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Ed Koch

Bally banking on new-fangled slots

4 June 2007

and Liz Benston

LAS VEGAS, Nevada -- With the production of new-generation slot machines, 75-year-old game maker Bally hopes to strengthen its position in a market that it once dominated but in which it more recently languished.

Indeed, through its history Bally has endured a ride similar to the small silver ball in the pinball machines it revolutionized.

The company, like that ball, sharply caromed off posts and bumpers and rang up big points with diverse acquisitions and creative inventions. But then its stock plummeted into the abyss like the little orb frustratingly slipping past an extended flipper and out of play.

A turning point came in the late 1980s when it was collapsing under its own weight, company spokesman Marcus Prater said. By then the distinctive Bally logo adorned pinball machines, slots, video games, casinos, fitness centers, wax museums, theme parks, restaurants, arcades, exercise equipment, a chartered airline and even a yacht-manufacturing company.

Bally had bought Six Flags Corp., Great American Theme Parks and the U.S. interests of video game pioneer Sega, and operated 450 Aladdin's Castle arcades across the country.

The company also brought us "Space Invaders," "Pac-Man" and "Ms. Pac-Man," among its lineup of arcade games.

After 10 years of acquisitions and diversifying into different businesses, the company had to divest, Prater said. "We grew too big, too fast; gobbling up so many companies along the way. We tried to run all the businesses at the same time, but what was good for a theme park may not have been good for a fitness center.

The various businesses promoted the brand, but the company was about to short circuit on overload.

The company was worth $2 billion with $2 billion in debt. "It was mind-boggling," said Christian Marfels, professor of economics at Dalhousie University in Nova Scotia and author of the book "Bally: The World's Game Maker."

"So much of what they were doing had nothing to do with gaming."

The company refocused its efforts, unloading the amusement parks and a host of other businesses in 1988, and returned to its roots - making games. This time, however, it zeroed in on gambling devices.

By 1999 the company's stock was still trading low, at about $5 a share. But the changes were taking hold, and Bally resurrected. After two stock splits, the stock peaked in spring 2004 at $34, or $136 on a split-adjusted basis. Then the stock went into a freefall, closing at a low of $9.40 in March 2005. It's been climbing ever since. Friday it hit a 52-week high of $27.82.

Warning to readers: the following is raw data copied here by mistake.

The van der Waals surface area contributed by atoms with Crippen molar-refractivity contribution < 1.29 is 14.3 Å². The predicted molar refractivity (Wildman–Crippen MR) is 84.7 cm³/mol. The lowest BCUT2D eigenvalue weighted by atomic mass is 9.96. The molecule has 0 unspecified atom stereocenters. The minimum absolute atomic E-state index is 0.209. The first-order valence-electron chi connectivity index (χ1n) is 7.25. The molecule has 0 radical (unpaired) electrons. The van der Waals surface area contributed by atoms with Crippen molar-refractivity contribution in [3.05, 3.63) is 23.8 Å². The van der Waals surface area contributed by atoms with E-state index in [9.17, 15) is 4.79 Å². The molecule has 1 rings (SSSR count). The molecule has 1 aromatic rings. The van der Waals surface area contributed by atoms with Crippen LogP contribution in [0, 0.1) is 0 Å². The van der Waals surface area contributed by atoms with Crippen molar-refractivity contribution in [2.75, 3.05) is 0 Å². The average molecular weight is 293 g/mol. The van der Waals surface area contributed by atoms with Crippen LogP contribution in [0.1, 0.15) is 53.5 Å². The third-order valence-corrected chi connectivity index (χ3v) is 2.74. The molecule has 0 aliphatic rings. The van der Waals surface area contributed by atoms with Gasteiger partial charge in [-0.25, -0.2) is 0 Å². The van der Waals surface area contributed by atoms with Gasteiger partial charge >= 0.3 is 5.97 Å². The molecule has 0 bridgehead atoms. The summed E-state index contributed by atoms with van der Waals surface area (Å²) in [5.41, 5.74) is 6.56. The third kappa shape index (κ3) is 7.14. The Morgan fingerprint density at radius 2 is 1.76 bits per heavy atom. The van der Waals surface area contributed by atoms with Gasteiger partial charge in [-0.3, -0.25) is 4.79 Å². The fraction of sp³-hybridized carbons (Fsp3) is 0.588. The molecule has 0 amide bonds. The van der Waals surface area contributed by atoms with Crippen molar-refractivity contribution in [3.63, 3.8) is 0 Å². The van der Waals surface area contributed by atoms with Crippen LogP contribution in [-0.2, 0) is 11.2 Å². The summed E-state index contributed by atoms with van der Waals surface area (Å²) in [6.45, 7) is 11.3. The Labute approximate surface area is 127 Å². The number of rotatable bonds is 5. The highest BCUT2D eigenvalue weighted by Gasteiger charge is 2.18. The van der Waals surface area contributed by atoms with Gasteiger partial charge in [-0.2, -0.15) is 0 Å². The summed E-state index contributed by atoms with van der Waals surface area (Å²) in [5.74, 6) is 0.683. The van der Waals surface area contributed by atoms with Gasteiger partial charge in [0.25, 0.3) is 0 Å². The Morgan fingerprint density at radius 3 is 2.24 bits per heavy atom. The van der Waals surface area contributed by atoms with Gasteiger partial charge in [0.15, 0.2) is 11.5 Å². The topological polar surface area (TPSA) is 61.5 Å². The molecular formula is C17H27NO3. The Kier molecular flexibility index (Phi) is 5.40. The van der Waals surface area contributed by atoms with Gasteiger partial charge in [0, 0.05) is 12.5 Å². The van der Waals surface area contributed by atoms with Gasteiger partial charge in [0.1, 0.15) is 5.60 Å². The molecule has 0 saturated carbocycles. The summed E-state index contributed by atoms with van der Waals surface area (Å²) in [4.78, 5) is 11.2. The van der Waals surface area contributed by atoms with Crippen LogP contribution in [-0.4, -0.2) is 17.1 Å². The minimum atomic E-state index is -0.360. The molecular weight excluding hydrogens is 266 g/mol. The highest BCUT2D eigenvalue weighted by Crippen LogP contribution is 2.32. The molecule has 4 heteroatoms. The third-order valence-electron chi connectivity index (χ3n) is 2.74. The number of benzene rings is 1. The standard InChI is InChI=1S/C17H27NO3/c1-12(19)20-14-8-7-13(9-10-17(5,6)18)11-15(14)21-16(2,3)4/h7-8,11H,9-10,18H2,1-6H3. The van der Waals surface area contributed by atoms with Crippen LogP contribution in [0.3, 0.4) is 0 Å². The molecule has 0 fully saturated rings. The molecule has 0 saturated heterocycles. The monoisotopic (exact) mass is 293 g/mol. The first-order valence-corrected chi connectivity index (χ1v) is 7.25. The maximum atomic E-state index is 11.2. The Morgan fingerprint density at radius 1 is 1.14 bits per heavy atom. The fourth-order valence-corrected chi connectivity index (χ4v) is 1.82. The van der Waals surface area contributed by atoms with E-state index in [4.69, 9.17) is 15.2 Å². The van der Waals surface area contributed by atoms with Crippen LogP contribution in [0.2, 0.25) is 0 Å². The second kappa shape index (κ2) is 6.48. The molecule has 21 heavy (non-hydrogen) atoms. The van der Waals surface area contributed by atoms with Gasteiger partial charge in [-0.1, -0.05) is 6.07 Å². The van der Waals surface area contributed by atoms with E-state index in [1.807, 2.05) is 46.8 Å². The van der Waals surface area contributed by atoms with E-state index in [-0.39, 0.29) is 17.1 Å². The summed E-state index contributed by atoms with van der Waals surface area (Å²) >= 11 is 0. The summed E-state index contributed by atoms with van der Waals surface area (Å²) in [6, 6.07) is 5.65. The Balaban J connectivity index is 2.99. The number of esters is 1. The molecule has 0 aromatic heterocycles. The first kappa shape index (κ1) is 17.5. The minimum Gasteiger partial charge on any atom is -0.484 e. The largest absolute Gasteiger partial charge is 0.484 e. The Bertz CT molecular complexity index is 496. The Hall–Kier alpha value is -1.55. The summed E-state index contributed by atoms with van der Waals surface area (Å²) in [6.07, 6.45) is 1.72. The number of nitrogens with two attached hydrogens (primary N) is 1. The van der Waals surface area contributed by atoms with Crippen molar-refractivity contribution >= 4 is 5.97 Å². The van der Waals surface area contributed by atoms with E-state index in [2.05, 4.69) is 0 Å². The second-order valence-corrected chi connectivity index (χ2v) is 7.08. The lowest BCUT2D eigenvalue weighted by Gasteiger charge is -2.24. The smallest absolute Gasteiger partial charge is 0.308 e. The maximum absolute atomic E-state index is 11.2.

Much of the company's turnaround is because of divestments and innovative creations that included Game Maker, the first multigame, touch-screen slot machine.

There was also consumer confidence in the company thanks to its historical core product, the pinball machine.

Tim Arnold, curator of the Pinball Hall of Fame, says Bally pinball machines helped sustain the company because those of the late 1970s and early '80s had it all.

"They had great sounds, great art and great flow," Arnold said. "Bally had a certain feel that other brands did not have."

Arnold said the popularity of pinball machines - and in particular Bally's, which introduced its first device in 1932 - grew out of a need to provide entertainment in the myriad bars and mom-and-pop diners that popped up in the 1930s and '40s, long before television.

Bally manufactured about 200 types of pinball machines on its own or, in later years with Williams. The last machine rolled off the assembly line in February 1999.

Although Bally was a leader in pinball machines in the 1970s and '80s, it was dominating the slot world with upward of 90 percent of the market.

Today Bally has just 10 percent of the slot market along with WMS (formerly Williams), while International Game Technology has about 70 percent, said Bill Lerner, gaming analyst with Deutsche Bank in Las Vegas.

"Bally certainly has had a lot of ups and downs but has been on the upswing in recent years," Lerner said. "Casino managers are excited about Bally's new games. Certainly the technology has done it for them."

The past few years have been among the most momentous in Bally's history.

In accomplishing the equivalent of gutting and remodeling a major resort, the company installed a new management team, bought the slot technology company Sierra Design Group and overhauled all of its machines with Sierra software.

The turnaround has been dramatic. Bally's stock has risen more than 80 percent from its lowest point in the past year. That vote of confidence from Wall Street comes as the company still lingers in the red - burdened by investments in new technology, write-downs of old machines dumped for new ones and expenses related to new accounting rules that have forced Bally to restate earnings and delay the filing of its financial statements for the past couple of years.

"It's remarkable that because of all the good vibes circulating in the industry, we are getting credit from Wall Street without the benefit of being able to talk about our performance in any detail," Prater said.